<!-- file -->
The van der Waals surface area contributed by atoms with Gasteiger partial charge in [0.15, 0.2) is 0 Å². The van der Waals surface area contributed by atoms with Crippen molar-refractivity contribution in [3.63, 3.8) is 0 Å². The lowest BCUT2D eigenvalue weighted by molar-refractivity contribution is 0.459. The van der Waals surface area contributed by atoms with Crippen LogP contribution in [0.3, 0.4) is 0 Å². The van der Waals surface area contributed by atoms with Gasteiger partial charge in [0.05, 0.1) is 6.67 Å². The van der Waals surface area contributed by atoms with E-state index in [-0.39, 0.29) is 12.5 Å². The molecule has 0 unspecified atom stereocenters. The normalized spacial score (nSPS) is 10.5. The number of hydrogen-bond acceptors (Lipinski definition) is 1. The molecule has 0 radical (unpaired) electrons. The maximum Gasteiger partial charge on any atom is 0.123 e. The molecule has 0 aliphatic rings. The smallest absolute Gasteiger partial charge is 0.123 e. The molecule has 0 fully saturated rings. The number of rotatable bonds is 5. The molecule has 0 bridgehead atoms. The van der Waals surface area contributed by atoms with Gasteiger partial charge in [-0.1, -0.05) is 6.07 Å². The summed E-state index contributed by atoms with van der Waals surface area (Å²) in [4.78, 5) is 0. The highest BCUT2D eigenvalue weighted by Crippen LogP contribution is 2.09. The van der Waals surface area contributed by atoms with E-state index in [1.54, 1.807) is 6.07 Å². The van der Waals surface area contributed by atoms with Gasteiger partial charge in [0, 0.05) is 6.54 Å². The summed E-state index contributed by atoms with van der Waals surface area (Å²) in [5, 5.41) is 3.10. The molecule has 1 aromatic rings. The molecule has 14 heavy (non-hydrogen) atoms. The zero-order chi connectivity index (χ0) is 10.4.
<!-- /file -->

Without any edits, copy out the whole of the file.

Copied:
The van der Waals surface area contributed by atoms with Gasteiger partial charge in [0.15, 0.2) is 0 Å². The van der Waals surface area contributed by atoms with Crippen molar-refractivity contribution in [3.63, 3.8) is 0 Å². The lowest BCUT2D eigenvalue weighted by molar-refractivity contribution is 0.459. The van der Waals surface area contributed by atoms with Crippen LogP contribution in [0.3, 0.4) is 0 Å². The van der Waals surface area contributed by atoms with Gasteiger partial charge in [0.05, 0.1) is 6.67 Å². The van der Waals surface area contributed by atoms with E-state index in [-0.39, 0.29) is 12.5 Å². The molecule has 0 unspecified atom stereocenters. The normalized spacial score (nSPS) is 10.5. The number of hydrogen-bond acceptors (Lipinski definition) is 1. The molecule has 0 radical (unpaired) electrons. The maximum Gasteiger partial charge on any atom is 0.123 e. The molecule has 0 aliphatic rings. The smallest absolute Gasteiger partial charge is 0.123 e. The molecule has 0 fully saturated rings. The number of rotatable bonds is 5. The molecule has 0 bridgehead atoms. The van der Waals surface area contributed by atoms with Gasteiger partial charge in [-0.1, -0.05) is 6.07 Å². The summed E-state index contributed by atoms with van der Waals surface area (Å²) in [4.78, 5) is 0. The highest BCUT2D eigenvalue weighted by Crippen LogP contribution is 2.09. The van der Waals surface area contributed by atoms with E-state index in [1.54, 1.807) is 6.07 Å². The van der Waals surface area contributed by atoms with Gasteiger partial charge in [0, 0.05) is 6.54 Å². The summed E-state index contributed by atoms with van der Waals surface area (Å²) in [5, 5.41) is 3.10. The molecule has 1 aromatic rings. The molecule has 14 heavy (non-hydrogen) atoms. The zero-order chi connectivity index (χ0) is 10.4.